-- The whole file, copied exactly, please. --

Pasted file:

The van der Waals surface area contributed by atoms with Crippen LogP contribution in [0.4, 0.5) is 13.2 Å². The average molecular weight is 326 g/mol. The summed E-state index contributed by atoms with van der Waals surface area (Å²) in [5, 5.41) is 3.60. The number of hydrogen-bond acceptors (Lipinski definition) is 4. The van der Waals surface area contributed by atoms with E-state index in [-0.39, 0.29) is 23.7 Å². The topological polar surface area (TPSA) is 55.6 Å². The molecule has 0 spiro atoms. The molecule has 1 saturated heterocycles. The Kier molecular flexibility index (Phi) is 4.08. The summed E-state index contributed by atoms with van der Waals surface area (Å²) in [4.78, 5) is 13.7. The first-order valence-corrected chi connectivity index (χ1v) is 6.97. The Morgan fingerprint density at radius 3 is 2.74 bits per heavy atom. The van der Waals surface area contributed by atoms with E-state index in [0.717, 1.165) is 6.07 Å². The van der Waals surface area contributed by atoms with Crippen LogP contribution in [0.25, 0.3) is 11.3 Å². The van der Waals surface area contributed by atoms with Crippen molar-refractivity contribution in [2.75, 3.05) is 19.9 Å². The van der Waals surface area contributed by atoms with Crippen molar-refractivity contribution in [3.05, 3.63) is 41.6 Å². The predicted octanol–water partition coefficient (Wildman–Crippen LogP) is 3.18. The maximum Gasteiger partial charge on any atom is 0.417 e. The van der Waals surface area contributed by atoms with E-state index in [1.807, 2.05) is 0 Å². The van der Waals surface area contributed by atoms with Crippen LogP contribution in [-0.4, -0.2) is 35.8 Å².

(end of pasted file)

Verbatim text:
The van der Waals surface area contributed by atoms with Crippen LogP contribution in [0.4, 0.5) is 13.2 Å². The average molecular weight is 326 g/mol. The summed E-state index contributed by atoms with van der Waals surface area (Å²) in [5, 5.41) is 3.60. The number of hydrogen-bond acceptors (Lipinski definition) is 4. The van der Waals surface area contributed by atoms with E-state index in [-0.39, 0.29) is 23.7 Å². The topological polar surface area (TPSA) is 55.6 Å². The molecule has 0 spiro atoms. The molecule has 1 saturated heterocycles. The Kier molecular flexibility index (Phi) is 4.08. The summed E-state index contributed by atoms with van der Waals surface area (Å²) in [4.78, 5) is 13.7. The first-order valence-corrected chi connectivity index (χ1v) is 6.97. The Morgan fingerprint density at radius 3 is 2.74 bits per heavy atom. The van der Waals surface area contributed by atoms with E-state index in [0.717, 1.165) is 6.07 Å². The van der Waals surface area contributed by atoms with Crippen LogP contribution in [0.25, 0.3) is 11.3 Å². The van der Waals surface area contributed by atoms with Crippen molar-refractivity contribution in [2.75, 3.05) is 19.9 Å². The van der Waals surface area contributed by atoms with Crippen molar-refractivity contribution in [3.05, 3.63) is 41.6 Å². The predicted octanol–water partition coefficient (Wildman–Crippen LogP) is 3.18. The maximum Gasteiger partial charge on any atom is 0.417 e. The van der Waals surface area contributed by atoms with E-state index in [1.807, 2.05) is 0 Å². The van der Waals surface area contributed by atoms with Crippen LogP contribution in [-0.4, -0.2) is 35.8 Å².